Published at 07.07.2022
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This is a brand new format that features travel and activities of our team members in our business context.
Learn more about events we participate in and impressions and experiences we gather around these events.
Many of us spend a significant part of our adult life at work. It is an excellent upgrade in the quality of living if work is not only about solving problems – You know what they say; work to live.
Sometimes valuable social interactions are compromised, and adventures are canceled to make time for more work, but where does living go?
I always considered traveling an aspect of adventures in general. People have focused their lives in a relatively small radius of sometimes as little as 25km in my family.
I became more curious and always wanted to explore the world. However, traveling the world without having a goal or mission never made sense to me. It felt somehow empty.
That has changed with anynines – there is always a mission. Spreading the word about our services and sharing knowledge with the tech community provided the meaning I was missing when traveling.
Conferences happen in different countries, and each conference is somewhat different. It has always been a pleasure to meet new people and cultures along the journey. Therefore, attending and speaking at conferences has become an integral part of my career.
In 2011, a friend and I went on an exciting motorcycle adventure from Saarbrücken to Madrid to speak at the Conferencia Rails 2011. The adventure was truly epic, and we documented it to share a little glimpse of it all.
When KubeCon 2022 was announced to take place in Valencia, Spain, I saw it as a calling to revisit that 2011 motorcycle adventure eleven years later. This time my dear colleague Paul Eichler decided to join. So this new journey began.
The decision for a motorcycle trip was made again at the very last minute. This time, I bought a new motorcycle for the first time in my life.
I had to learn that before going on a long motorcycle journey, the engine needs to run for approximately 1000km to make the first oil change. This procedure is essential, as BMW engineers explain. The purpose is to grind off leftover material from the manufacturing process and get it out of the system with the oil exchange.
Therefore, I had to ride a minimum of 600km in the three days before the trip to Valencia. While this doesn’t sound much, the Autobahn was not an option and three days of riding were well memorized in several aching body parts. Actually, it was two days, as I had another talk at Horizon Cloud Summit, Frankfurt.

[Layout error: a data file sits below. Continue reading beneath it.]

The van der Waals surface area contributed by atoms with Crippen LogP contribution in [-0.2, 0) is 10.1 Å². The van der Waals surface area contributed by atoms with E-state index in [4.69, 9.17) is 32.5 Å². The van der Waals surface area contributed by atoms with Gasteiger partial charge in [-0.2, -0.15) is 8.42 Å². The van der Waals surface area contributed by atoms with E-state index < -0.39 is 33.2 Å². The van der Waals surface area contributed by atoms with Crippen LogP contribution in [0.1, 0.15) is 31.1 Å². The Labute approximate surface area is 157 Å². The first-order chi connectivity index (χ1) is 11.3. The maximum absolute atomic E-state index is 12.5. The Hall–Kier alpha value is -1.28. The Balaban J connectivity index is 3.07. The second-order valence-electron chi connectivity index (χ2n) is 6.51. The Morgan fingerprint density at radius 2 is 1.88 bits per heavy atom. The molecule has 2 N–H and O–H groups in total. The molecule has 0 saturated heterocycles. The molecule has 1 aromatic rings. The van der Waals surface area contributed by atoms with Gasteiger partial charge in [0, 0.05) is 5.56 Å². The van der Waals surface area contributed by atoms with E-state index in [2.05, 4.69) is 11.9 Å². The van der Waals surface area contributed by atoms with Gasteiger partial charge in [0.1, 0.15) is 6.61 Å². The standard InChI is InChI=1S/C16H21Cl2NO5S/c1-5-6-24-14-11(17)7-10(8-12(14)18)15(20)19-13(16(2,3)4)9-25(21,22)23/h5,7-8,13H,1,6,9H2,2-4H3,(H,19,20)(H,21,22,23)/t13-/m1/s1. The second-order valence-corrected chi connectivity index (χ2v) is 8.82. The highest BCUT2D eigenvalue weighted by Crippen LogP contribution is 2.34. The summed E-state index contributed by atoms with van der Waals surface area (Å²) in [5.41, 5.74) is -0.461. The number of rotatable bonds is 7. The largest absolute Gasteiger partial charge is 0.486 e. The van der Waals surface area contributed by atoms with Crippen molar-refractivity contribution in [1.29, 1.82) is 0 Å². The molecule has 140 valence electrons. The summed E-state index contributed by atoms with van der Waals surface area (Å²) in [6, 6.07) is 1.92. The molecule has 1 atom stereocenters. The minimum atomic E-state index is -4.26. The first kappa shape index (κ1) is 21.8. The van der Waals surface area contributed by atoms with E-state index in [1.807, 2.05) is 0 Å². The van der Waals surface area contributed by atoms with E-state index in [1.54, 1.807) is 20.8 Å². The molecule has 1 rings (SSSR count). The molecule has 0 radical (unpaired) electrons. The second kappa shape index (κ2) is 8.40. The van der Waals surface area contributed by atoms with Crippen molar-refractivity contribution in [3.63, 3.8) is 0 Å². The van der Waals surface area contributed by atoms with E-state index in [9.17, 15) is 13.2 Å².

This time, the riding schedule was even tighter than in 2011. Again, we had two days to get to the Pyrenees but only one day to cross them. The Pyrenees are a 500km long mountain range between Andorra, France, and Spain.
Mountains and motorcycles go very well together. The fantastic beauty of vast mountains and wide canyons is simply breathtaking.
Luckily, we managed to get close to Perpignan on day two, buying us some time to cross the Pyrenees motorcycle-style using gorgeous pass roads.
Our first significant pass road was Col de Jau. At about 1500m above sea level, the altitude air conditioning works like a charm providing a nice chill after riding in some 30 degrees Celsius at lower altitudes.
I must say that Paul, with his 21 years, has, once again, impressed me. This time not with his profound Kubernetes skills but with the ability to navigate his bike through dozens of hairpin turns under sun and rain. It’s an advantageous aspect of a9s Adventures, to see young people like Paul grow in every way possible.
A quick stop at the peak of Col du Chioula at ~1400m opened a scenic view. Time to take a deep breath and memorize a mental picture that will be engraved in our minds. And although mountains are beautiful in every possible weather, that exact stunning scenery as it was will live in our memory only.
The Pyrenees provide endless spots inviting you to spend more time riding through so many fantastic pass roads. As the recording of my talk at the Data on Kubernetes Community Day was waiting, we had to limit our stay in the mountains to another quick pit stop in Andorra.
It’s incredible what a difference a few kilometers can make. From snowy landscapes back into green grass sceneries, we were finally heading towards Valencia.
I ordered pasta with my “perfect” – NOT !- Spanish, but I got fish instead, to my surprise. Another insight of a9s’ Adventures is that sometimes the unforeseen brings us the greatest joy. This dish was delicious.
At the end of day three, we finally arrived in Valencia. What a beautiful city.
And at the hotel, we can finally relax and meet our friends and anynines’ brilliant colleagues, Matthew Doherty and Matteo Olivi.
The KubeCon and DoK Community Day events have been excellent experiences.
I personally very much appreciated that there are many parking spaces for motorcycles across Valencia. Riding on two wheels is absolutely underrated these days, at least in Germany.
I am incredibly grateful to the fantastic Data on Kubernetes Community team. The talk recording went absolutely smoothly. Paul and I felt welcomed, and we enjoyed great conversations with the community.
It was a great adventure and would not have been possible without the help of so many team members and the DoK Community. I feel humbled and grateful for the whole experience and the support of each.
Special thanks to Paul Eichler, who mastered his first major motorcycle trip going through four different countries. This makes me curious and excited for what other a9s Adventures are yet to come!
Check out the full series here: a9s Adventures